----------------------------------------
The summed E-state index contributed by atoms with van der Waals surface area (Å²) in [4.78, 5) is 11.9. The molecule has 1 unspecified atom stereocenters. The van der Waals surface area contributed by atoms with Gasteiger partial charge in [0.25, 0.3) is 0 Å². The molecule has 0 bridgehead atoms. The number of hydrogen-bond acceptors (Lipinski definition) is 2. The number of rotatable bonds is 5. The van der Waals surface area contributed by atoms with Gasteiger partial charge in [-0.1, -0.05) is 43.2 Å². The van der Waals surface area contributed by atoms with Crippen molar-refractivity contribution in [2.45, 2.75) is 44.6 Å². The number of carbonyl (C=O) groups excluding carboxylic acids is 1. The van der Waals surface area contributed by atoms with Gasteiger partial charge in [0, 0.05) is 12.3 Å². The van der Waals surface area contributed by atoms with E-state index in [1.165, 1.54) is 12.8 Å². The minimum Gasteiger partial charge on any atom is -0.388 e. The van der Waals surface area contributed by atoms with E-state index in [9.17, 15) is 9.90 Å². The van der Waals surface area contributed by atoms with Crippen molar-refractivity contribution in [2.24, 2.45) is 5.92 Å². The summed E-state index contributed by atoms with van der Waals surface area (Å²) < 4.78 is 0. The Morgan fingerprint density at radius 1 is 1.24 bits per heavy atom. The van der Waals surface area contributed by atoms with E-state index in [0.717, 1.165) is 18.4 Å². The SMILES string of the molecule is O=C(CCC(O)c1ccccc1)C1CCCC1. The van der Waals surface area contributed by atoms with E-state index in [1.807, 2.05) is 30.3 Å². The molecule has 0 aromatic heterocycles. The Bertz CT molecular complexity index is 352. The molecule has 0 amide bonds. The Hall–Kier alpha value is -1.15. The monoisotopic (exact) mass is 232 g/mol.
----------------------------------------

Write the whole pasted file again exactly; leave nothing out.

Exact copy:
The summed E-state index contributed by atoms with van der Waals surface area (Å²) in [4.78, 5) is 11.9. The molecule has 1 unspecified atom stereocenters. The van der Waals surface area contributed by atoms with Gasteiger partial charge in [0.25, 0.3) is 0 Å². The molecule has 0 bridgehead atoms. The number of hydrogen-bond acceptors (Lipinski definition) is 2. The number of rotatable bonds is 5. The van der Waals surface area contributed by atoms with Gasteiger partial charge in [-0.1, -0.05) is 43.2 Å². The van der Waals surface area contributed by atoms with Crippen molar-refractivity contribution in [2.45, 2.75) is 44.6 Å². The number of carbonyl (C=O) groups excluding carboxylic acids is 1. The van der Waals surface area contributed by atoms with Gasteiger partial charge in [0, 0.05) is 12.3 Å². The van der Waals surface area contributed by atoms with E-state index in [1.165, 1.54) is 12.8 Å². The minimum Gasteiger partial charge on any atom is -0.388 e. The van der Waals surface area contributed by atoms with E-state index in [9.17, 15) is 9.90 Å². The van der Waals surface area contributed by atoms with Crippen molar-refractivity contribution in [2.24, 2.45) is 5.92 Å². The summed E-state index contributed by atoms with van der Waals surface area (Å²) < 4.78 is 0. The Morgan fingerprint density at radius 1 is 1.24 bits per heavy atom. The van der Waals surface area contributed by atoms with E-state index in [0.717, 1.165) is 18.4 Å². The SMILES string of the molecule is O=C(CCC(O)c1ccccc1)C1CCCC1. The van der Waals surface area contributed by atoms with E-state index in [1.807, 2.05) is 30.3 Å². The molecule has 0 aromatic heterocycles. The Bertz CT molecular complexity index is 352. The molecule has 0 amide bonds. The Hall–Kier alpha value is -1.15. The monoisotopic (exact) mass is 232 g/mol.